When I first discovered Paganism and witchcraft, one of the first things I bought was a deck of Tarot cards. I had been fascinated with Tarot since I saw it on TV as a small child and I wanted to learn to read the cards.
My early efforts were less than successful.
Eventually, Dolores Nabors came to Denton CUUPS. Dolores was a skilled and experienced reader and she offered to teach a class on Tarot. I jumped at the chance to learn from an in-person teacher, and at the end of the class I felt confident in reading for myself and for others.
And then I set the cards down for six months and promptly forgot everything I learned.
Fortunately, Dolores taught her class again a year or so later. I took it again, and this time it stuck. In the 16 years since I’ve always been able to get an answer from the cards when I need it.
Earlier this year I taught an 11-week class on Tarot For Divination (it’s still available on demand if you’d like to take it). I was already a good reader or I wouldn’t have tried to teach others how to read. But the work I did preparing for the class took my reading to a new level. As with any skill, the more you practice the better you get.
I see too many people who do what I did after I took Dolores’ Tarot class for the first time. They set their cards down because they have no pressing need – I mean, it’s not like we don’t have enough to do just trying to live in these “interesting times.” And then when something critical comes up – for themselves or for someone who knows and trusts them – they can’t get the answer they need. Or they get an answer, but they’re not confident in it.
The good news is that there’s something we can do about that. We can spend a few minutes each week sharpening our Tarot skills.
Study the consensus meanings
A couple years ago we had a debate on whether Tarot should be read intuitively or using the “standard” meanings of the cards. That quickly devolved into “you’re just making it all up!” vs. “you’re creating Tarot dogma!” There is value in both approaches, but I believe the best approach is to learn the standard meanings – I prefer to call them consensus meanings – first. Once you know them well, then you can start to let your intuition run free.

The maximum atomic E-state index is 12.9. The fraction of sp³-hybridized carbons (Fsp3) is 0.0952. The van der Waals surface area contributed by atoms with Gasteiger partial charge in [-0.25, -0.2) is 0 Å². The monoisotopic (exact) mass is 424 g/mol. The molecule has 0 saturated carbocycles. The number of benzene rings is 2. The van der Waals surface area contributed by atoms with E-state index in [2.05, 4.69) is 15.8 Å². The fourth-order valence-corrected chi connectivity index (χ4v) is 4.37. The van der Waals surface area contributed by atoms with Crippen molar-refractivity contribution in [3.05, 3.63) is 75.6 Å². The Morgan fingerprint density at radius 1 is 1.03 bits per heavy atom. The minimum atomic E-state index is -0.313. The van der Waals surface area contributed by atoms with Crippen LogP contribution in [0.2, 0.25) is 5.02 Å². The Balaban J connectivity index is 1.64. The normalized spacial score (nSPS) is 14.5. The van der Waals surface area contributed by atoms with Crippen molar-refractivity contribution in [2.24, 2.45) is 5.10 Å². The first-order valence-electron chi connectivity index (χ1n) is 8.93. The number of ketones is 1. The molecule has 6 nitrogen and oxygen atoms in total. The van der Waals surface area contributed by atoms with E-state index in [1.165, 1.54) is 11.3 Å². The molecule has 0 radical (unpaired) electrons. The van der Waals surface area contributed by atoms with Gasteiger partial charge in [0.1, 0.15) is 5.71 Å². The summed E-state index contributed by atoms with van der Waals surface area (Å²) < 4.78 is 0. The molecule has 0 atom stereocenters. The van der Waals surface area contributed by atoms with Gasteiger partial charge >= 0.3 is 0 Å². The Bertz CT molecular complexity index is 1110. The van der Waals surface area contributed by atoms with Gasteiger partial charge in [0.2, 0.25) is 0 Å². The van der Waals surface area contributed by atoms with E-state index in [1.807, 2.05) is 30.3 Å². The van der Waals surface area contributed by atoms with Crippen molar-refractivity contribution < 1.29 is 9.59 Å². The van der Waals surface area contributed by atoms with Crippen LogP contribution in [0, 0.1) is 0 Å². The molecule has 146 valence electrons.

Knowing the consensus meanings will give you the confidence you need to relax, and will also serve as guardrails to keep your intuition from running into imagination and “making it all up.”
So spend some time every week studying the consensus meanings.
If you’ve got a good book (not the little white book that comes with many decks), use it. If you don’t have a book you like, find a good website. I don’t have one I can personally recommend, but a quick look at the top results from a Google search says they’re at least not wrong.
Whatever your resource, pick a card, go over the standard meaning, and commit it to memory. Periodically test yourself by using your Tarot cards as flash cards.
Just make sure the book or website you’re using matches your deck. The consensus meanings of the Waite-Smith deck aren’t the same as the Tarot de Marseille, and they’re very different from the Sola Busca Tarot. Don’t try to force Waite-Smith meanings onto cards that don’t resemble Pamela Colman Smith’s artwork.
Study the cards – what do you see?
If a picture says 1000 words, how can we be satisfied with 100 words in a card description, or with a half dozen “keywords”? Most Tarot cards contain a treasure trove of imagery. Our challenge as readers is to figure out which images are relevant to the question we’re trying to answer.
So pick a card – at random, in order, or just what you want to focus on today – and look at it. No, I mean look at it. See everything that’s there. Who is on the card? What is on the card? Look at the ground, the sky, the water. Look at the colors. Look at every detail you can find.